However, on this anniversary, I don’t want to just repeat a denunciation of the U.S. and the neoliberal economists and their generals who plunged Chile into darkness. I’d rather think about the light that has emerged over the past decades from Latin America, against all odds.
Henry Kissinger et al carried out the coup in Chile because they couldn’t countenance the union of socialism and democracy. An elected Marxist president just could not be tolerated. Allende was a strict constitutionalist and democrat. The coup was a bloody reminder that the ruling classes will never fight fair. They killed thousands in a vengeful attempt to forever separate socialism and democracy. But you cannot kill an idea. Forty years later, they have failed. Socialism and democracy have been reunited. That’s why we can say today: Allende vive. Allende lives.
Allende lives in the governments of countries like Bolivia and Venezuela; Allende lives in the vibrant social movements all across Latin America; Allende lives in ALBA, a regional integration and mutual benefit alliance the likes of which could barely have been fathomed in the 1970s; Allende lives in the steadfast refusal of Latin America to accept U.S. isolation and demonization of Cuba. In fact, it’s the U.S. and Canada who are isolated in Latin America these days, notwithstanding recent coup d’etats in a couple of ALBA’s weaker links, Paraguay and Honduras. And Allende lives in the massive student movement in Chile, which has challenged Pinochet’s legacy of privatization and nudged the whole political spectrum in that country to the left.
Latin America today is the only part of the world where the political left has made concrete gains and broken the stranglehold of neoliberalism. It’s the only part of the world where the left can consistently run in elections as the left — and win.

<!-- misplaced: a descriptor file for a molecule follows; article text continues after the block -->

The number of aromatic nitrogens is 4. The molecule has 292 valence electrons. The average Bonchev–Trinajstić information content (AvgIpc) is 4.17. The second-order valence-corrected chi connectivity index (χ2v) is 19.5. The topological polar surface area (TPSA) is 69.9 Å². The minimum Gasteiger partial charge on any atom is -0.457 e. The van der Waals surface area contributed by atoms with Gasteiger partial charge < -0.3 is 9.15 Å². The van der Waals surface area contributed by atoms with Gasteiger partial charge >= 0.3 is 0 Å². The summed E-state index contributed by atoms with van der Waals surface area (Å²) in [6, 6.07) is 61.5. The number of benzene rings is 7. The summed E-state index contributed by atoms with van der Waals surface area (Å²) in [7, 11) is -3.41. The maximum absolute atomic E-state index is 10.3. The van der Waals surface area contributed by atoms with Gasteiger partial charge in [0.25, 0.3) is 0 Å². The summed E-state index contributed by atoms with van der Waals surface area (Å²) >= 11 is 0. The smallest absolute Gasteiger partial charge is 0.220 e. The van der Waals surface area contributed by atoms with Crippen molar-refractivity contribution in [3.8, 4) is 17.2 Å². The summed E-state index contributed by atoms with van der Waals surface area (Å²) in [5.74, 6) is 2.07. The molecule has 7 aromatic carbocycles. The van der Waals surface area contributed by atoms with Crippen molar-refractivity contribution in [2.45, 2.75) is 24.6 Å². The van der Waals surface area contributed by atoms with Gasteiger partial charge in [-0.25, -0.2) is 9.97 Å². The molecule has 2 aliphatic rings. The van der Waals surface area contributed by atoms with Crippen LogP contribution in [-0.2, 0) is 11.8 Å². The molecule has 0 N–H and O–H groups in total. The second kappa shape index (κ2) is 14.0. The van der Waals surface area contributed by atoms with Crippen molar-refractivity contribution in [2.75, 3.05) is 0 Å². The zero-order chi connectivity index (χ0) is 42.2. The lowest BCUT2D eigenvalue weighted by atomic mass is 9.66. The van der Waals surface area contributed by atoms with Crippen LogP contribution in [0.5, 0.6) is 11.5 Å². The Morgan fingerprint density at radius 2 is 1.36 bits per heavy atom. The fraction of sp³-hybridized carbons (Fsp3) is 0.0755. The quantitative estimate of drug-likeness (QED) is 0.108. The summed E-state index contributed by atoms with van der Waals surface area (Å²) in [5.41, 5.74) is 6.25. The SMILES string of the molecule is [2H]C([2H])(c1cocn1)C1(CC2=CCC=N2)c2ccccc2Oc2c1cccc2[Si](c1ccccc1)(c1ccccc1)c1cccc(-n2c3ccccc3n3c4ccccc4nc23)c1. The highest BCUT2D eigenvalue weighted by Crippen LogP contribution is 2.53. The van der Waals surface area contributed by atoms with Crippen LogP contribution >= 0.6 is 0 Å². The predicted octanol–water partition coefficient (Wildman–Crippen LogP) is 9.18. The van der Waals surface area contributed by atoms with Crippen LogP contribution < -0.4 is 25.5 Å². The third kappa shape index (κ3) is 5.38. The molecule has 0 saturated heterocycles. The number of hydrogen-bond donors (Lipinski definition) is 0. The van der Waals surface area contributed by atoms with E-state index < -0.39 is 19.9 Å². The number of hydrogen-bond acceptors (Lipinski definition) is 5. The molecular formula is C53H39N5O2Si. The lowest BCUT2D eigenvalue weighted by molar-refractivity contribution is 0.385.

Today’s resurgent left in Latin America poses a real challenge to timid mainstream social democracy in North America and Europe, not to mention to the small constellation of sects clinging to the certainties of 1917 and other similarly dogmatic or scholastic leftists.
On this 40th anniversary of the coup in Chile, progressives would do well to recommit to learning about and defending the myriad left movements and elected governments of Latin America.
So don’t remember Allende just as a martyr. His descendents have learned from his terrible fate, as Greg Grandin outlined in his London Review of Books article, ‘Don’t do what Allende did.’ The headline refers to reported instructions from Fidel Castro to Hugo Chavez during the hours after the (thankfully failed) coup against Venezuela’s elected leader in 2002.
Emir Sader, the Brazilian left scholar and activist, has summed up the new generation’s political project in his essential book, The New Mole, which looks at the trajectories of today’s Latin American left. Sader explains that, having learned from the Allende government’s failure to “prepare to confront the right’s offensive with strategies for an alternative power,
…processes like those in Bolivia, Venezuela and Ecuador — at the same time as they try to implement an anti-neoliberal economic model — seek to combine this with a refounding of the state and the public sphere… it is still a process of reforms, but one that leads towards a substantial transformation of the relations of power that underpin the neoliberal state.”
It’s an enormous and worthy undertaking. We should learn from Latin America and we should join them. That’s the best way to honour the legacy of the Chileans who fell forty years ago to the enforcers of global capitalism.